I’ve never had a career plan or goal. My life has been about grabbing interesting opportunities when they come near. I’ve choreographed and performed in contemporary dance productions, I’ve designed and built games, I’ve created installations in Museums and Galleries, and I’ve lead a tech project at the United Nations. On the whole it’s been very enjoyable.
Right now I mix creating my own projects with helping others to develop their games. I am part way through the development of a game about a delivery driver, I am developing ideas for a game involving dance and choreography, and I have written the first draft of a feature film script.
Meanwhile, I am soon to start my third prototyping project at King, where I will work closely in a very small team with a game designer and an artist to develop a new game idea.
If you want to know about the meandering path that led me here, read on.
How it all began
I first touched a computer when I was twelve years old. This was in 1978 and the computer was a Commodore Pet that was the work computer of friend of my parents. A couple of years later I borrowed a Sinclair ZX80 from a friend and a couple of years after that I persuaded my parents to buy me a BBC Micro, which I learnt to program in Basic, Pascal, BCPL, and Assembler. I loved tinkering with it and playing games on it in equal amount.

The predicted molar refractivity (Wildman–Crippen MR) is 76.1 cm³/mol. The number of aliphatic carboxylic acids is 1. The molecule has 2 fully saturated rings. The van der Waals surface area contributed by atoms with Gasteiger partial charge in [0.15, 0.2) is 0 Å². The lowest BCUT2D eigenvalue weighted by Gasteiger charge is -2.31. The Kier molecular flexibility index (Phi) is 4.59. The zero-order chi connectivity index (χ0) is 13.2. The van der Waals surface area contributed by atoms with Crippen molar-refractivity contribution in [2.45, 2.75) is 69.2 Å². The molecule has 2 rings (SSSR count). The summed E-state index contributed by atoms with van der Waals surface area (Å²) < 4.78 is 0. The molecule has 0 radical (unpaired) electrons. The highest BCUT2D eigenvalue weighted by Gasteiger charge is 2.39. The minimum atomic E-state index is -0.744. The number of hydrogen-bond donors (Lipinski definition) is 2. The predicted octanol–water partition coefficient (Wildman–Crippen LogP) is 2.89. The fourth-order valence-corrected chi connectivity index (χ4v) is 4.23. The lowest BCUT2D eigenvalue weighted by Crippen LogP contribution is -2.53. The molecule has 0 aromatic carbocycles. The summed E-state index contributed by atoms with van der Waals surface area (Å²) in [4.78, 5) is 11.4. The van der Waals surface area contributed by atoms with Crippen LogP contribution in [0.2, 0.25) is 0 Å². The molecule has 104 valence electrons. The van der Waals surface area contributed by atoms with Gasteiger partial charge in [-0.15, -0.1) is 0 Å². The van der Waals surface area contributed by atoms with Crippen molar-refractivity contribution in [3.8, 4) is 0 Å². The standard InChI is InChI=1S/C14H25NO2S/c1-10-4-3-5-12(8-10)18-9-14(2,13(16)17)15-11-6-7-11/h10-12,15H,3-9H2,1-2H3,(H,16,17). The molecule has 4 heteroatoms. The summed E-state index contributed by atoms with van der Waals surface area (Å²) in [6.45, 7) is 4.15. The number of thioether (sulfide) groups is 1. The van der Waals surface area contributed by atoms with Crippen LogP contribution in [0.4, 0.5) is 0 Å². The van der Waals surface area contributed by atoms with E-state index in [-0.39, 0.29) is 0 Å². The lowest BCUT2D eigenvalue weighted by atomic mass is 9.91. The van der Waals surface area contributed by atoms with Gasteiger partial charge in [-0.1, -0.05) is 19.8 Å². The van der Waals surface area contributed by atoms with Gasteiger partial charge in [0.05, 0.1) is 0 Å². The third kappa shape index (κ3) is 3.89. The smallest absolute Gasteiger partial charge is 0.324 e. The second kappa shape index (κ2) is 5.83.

When I left school I went to study maths at Cambridge University. I didn’t specially want to study maths, but I wanted to go to university and maths was the subject I was best at. At university I started dancing, a lot.
When I arrived to start my first year, almost the first thing I did was join the university dance club. This was a spontaneous action that led to me spending much of my time in Cambridge dancing - first ballroom, then jazz, classical ballet, and contemporary dance. I enjoyed them all, but contemporary dance was my favourite. So after obtaining my maths degree I applied to dance schools.